PACT Act Lawsuits
Attorneys Proudly Standing Up for Our Nation’s Defenders
On August 10, 2022, President Biden signed the PACT Act into law. It is the single largest expansion of healthcare and benefits for military veterans in the history of the Department of Veterans Affairs (VA). You might be entitled to new benefits now that it is signed, or you might have the chance to start new lawsuits for toxic exposure that occurred years ago in your line of duty.
To find out if you should be taking legal action now that the PACT Act is law, call (800) 391-4337 to connect with the PACT Act lawyers of Dellutri Law Group in Florida.
What is the PACT Act?
The Sergeant First Class (SFC) Heath Robinson Honoring our Promise to Address Comprehensive Toxics Act doesn’t exactly flow, which is why it is colloquially called the PACT Act instead. It is a new law that significantly expands the benefits and services available for veterans and their families who were exposed to toxic elements. The bill was formed in response to a growing swell of military veterans and supporters who demanded that the federal government do more to take care of military service members financially struggling due to lifelong toxic exposure complications.
While the PACT Act moved through Congress, it hit unexpected resistance in the Senate after several Republican Senators rejected it. They cited the need for further clarification on the bill’s details and budget, despite showing support for it only weeks prior. After heated protests outside Capitol Hill by veterans, the Senators approved the next round of the bill, which moved it to President Biden’s desk.
What Does the PACT Act Do?
The purpose of the PACT Act is to provide military veterans with better healthcare and other benefits that were not previously available. It also significantly improves the way the VA will handle veterans who either were or may have been exposed to toxic elements, especially when related to their acts of military service.
The PACT Act brings these changes and more:
- Ensures that veterans will receive healthcare screenings and checkups concerning toxic exposure.
- Expands access for veterans who were exposed to toxic materials and water during their military career to Veterans Administration healthcare.
- Extends the time frame for 9/11 combat veterans to enroll in VA healthcare.
- Establishes new protocols for the Veterans Administration to follow when examining individuals.
- Adds more presumptive-exposure locations for Agent Orange and unsafe radiation.
- Removes the need for veterans to prove that they served if they have any one of 23 specific conditions, thereby reducing the amount of paperwork and time involved in processing veterans’ claims.
- Helps improve research and education into toxic exposure causes and treatments.
23 Specific Illnesses Covered by the PACT Act
The PACT Act designated 23 specific illnesses afflicting veterans that are directly related to toxic exposure, thereby alleviating the need for a veteran to prove a service connection when seeking benefits. By removing this requirement to prove a direct correlation to military service, the PACT Act provides veterans with these 23 illnesses a quicker path to receive expanded benefits and/or seek significant compensation.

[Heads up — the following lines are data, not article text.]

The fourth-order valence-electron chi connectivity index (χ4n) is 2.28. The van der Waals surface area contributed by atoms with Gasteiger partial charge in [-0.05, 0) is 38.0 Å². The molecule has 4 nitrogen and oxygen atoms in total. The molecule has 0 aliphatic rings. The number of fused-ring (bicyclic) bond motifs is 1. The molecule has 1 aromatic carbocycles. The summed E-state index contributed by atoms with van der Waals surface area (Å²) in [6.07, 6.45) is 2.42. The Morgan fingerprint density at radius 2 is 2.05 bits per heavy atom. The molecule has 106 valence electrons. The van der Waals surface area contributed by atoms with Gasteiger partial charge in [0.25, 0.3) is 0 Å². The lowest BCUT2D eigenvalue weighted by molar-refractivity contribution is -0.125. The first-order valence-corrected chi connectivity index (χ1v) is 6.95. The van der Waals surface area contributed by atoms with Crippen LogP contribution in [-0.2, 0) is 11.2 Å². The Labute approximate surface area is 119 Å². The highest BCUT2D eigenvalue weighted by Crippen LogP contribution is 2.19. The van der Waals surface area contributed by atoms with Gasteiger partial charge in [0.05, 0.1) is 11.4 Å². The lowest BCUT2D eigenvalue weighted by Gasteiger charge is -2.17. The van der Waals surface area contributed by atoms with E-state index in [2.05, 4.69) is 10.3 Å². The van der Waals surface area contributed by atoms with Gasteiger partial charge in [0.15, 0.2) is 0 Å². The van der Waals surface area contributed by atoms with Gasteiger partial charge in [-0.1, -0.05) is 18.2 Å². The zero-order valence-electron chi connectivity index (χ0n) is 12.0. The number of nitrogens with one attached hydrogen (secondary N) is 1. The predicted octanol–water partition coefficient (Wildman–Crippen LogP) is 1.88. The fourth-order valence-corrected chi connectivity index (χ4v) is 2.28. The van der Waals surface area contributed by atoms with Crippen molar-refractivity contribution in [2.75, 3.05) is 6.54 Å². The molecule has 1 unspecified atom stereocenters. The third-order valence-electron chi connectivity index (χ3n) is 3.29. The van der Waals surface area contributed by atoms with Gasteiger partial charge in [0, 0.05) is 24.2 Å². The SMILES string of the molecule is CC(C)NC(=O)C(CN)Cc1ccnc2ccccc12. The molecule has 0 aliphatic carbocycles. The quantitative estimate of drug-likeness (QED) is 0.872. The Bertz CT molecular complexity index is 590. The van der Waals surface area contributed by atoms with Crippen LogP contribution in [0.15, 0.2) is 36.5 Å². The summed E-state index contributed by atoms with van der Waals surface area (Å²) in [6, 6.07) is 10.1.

What is on the list of the 23 specific illnesses?
- 11 respiratory-related conditions
- 7 different forms of cancer
- Cancers related to reproduction
- Kidney cancer
- Glioblastoma and other brain cancers
More specifically, the PACT Act lists these types of cancers:
- Brain cancer
- Gastrointestinal cancer
- Head cancer of any type
- Kidney cancer
- Lymphatic cancer of any type
- Lymphoma of any type
- Neck cancer
- Pancreatic cancer
- Reproductive cancer of any type
- Respiratory – breathing cancer of any type
Presumptive illnesses covered by the PACT Act include:
- Asthma that was diagnosed after military service was completed
- Chronic bronchitis
- COPD also known as chronic obstructive pulmonary disease
- Chronic rhinitis
- Chronic sinusitis
- Chronic bronchiolitis or obliterative bronchiolitis
- Granulomatous disease
- ILD - Interstitial lung disease
- Pulmonary fibrosis
While the PACT Act covers other illnesses, veterans will still have to prove that such an illness was directly related to their military service.
Call for Legal Counsel for Military Veterans
Dellutri Law Group proudly represents military veterans who have done so much for our country. You deserve the best treatment, benefits, and compensation. With a PACT Act lawsuit or claim, you can demand just that. Let us be your guides throughout the entire process, so you don’t have to worry about a thing.
We’re fighting for your future. Contact us onlineto take the next step.
PACT Act FAQ
What conditions does the PACT Act cover?
The PACT Act covers 23 specific illnesses and cancers, which we have listed in full above. It also provides some coverage for different toxic exposure-caused illnesses, but there is no presumptive connection.
What does the PACT Act do?
The PACT Act expands healthcare benefits to military veterans who have been exposed to toxic substances. It also allows for toxic exposure lawsuits to be filed against the federal government in certain situations, such as for people who spent time at United States Marine Corps Base Camp Lejeune.
Who enforces the PACT Act?
Federal courts will have the responsibility of enforcing the PACT Act if there are conflicts. Administrative responsibilities and support might also involve the VA and the larger U.S. Department of Defense.
How soon will veterans see their benefits?
According to the VA, the first PACT Act benefits claims filed now that President Biden has signed it into law will be fully processed by the end of 2022. As a result, the first benefits should reach veterans in January 2023. Compensation demanded through a lawsuit could take much longer, though.
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